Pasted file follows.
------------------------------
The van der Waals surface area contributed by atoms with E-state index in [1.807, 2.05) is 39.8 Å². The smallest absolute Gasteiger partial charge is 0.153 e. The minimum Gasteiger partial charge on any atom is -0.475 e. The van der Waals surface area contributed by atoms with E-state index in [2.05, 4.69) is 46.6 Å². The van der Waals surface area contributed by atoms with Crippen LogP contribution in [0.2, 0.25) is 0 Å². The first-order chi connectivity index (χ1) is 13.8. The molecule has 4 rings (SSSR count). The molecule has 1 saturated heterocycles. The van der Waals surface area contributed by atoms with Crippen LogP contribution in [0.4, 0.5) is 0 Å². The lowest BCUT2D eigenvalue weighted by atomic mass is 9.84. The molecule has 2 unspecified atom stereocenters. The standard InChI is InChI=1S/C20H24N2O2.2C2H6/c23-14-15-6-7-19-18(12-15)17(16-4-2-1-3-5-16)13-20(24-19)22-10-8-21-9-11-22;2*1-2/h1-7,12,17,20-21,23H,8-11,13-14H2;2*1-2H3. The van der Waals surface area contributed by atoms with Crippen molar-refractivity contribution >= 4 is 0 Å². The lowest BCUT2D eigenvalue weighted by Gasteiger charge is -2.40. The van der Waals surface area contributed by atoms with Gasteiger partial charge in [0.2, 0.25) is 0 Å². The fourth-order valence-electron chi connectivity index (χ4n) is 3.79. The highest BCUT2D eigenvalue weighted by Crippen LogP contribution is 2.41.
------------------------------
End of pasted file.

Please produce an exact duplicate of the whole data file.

The van der Waals surface area contributed by atoms with E-state index in [1.807, 2.05) is 39.8 Å². The smallest absolute Gasteiger partial charge is 0.153 e. The minimum Gasteiger partial charge on any atom is -0.475 e. The van der Waals surface area contributed by atoms with E-state index in [2.05, 4.69) is 46.6 Å². The van der Waals surface area contributed by atoms with Crippen LogP contribution in [0.2, 0.25) is 0 Å². The first-order chi connectivity index (χ1) is 13.8. The molecule has 4 rings (SSSR count). The molecule has 1 saturated heterocycles. The van der Waals surface area contributed by atoms with Crippen LogP contribution in [0.4, 0.5) is 0 Å². The lowest BCUT2D eigenvalue weighted by atomic mass is 9.84. The molecule has 2 unspecified atom stereocenters. The standard InChI is InChI=1S/C20H24N2O2.2C2H6/c23-14-15-6-7-19-18(12-15)17(16-4-2-1-3-5-16)13-20(24-19)22-10-8-21-9-11-22;2*1-2/h1-7,12,17,20-21,23H,8-11,13-14H2;2*1-2H3. The van der Waals surface area contributed by atoms with Crippen molar-refractivity contribution >= 4 is 0 Å². The lowest BCUT2D eigenvalue weighted by Gasteiger charge is -2.40. The van der Waals surface area contributed by atoms with Gasteiger partial charge in [0.2, 0.25) is 0 Å². The fourth-order valence-electron chi connectivity index (χ4n) is 3.79. The highest BCUT2D eigenvalue weighted by Crippen LogP contribution is 2.41.